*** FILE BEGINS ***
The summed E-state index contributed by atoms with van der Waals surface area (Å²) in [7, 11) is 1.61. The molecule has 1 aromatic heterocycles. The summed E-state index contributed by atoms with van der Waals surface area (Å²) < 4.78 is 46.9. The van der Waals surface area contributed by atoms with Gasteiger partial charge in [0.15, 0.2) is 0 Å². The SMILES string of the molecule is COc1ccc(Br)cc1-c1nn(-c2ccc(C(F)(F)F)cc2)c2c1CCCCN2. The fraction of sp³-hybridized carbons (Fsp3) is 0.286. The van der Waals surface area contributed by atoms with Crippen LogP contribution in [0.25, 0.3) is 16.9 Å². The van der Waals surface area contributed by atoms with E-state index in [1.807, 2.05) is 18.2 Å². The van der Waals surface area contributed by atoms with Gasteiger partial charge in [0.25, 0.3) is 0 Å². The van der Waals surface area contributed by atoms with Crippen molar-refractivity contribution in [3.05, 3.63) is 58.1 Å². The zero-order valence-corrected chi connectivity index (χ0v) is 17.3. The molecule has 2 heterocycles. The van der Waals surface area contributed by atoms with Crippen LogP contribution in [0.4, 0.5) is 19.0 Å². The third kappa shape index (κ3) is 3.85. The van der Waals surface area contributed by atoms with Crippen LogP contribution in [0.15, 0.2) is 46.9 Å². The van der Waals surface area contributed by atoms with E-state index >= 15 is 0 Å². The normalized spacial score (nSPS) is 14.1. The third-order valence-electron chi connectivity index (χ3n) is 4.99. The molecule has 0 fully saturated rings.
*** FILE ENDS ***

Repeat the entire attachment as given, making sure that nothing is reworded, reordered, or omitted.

The summed E-state index contributed by atoms with van der Waals surface area (Å²) in [7, 11) is 1.61. The molecule has 1 aromatic heterocycles. The summed E-state index contributed by atoms with van der Waals surface area (Å²) < 4.78 is 46.9. The van der Waals surface area contributed by atoms with Gasteiger partial charge in [0.15, 0.2) is 0 Å². The SMILES string of the molecule is COc1ccc(Br)cc1-c1nn(-c2ccc(C(F)(F)F)cc2)c2c1CCCCN2. The fraction of sp³-hybridized carbons (Fsp3) is 0.286. The van der Waals surface area contributed by atoms with Crippen LogP contribution in [0.25, 0.3) is 16.9 Å². The van der Waals surface area contributed by atoms with E-state index in [1.807, 2.05) is 18.2 Å². The van der Waals surface area contributed by atoms with Gasteiger partial charge in [0.25, 0.3) is 0 Å². The van der Waals surface area contributed by atoms with Crippen molar-refractivity contribution in [3.05, 3.63) is 58.1 Å². The zero-order valence-corrected chi connectivity index (χ0v) is 17.3. The molecule has 2 heterocycles. The van der Waals surface area contributed by atoms with Crippen LogP contribution in [0.4, 0.5) is 19.0 Å². The third kappa shape index (κ3) is 3.85. The van der Waals surface area contributed by atoms with Crippen LogP contribution in [0.15, 0.2) is 46.9 Å². The van der Waals surface area contributed by atoms with E-state index >= 15 is 0 Å². The normalized spacial score (nSPS) is 14.1. The third-order valence-electron chi connectivity index (χ3n) is 4.99. The molecule has 0 fully saturated rings.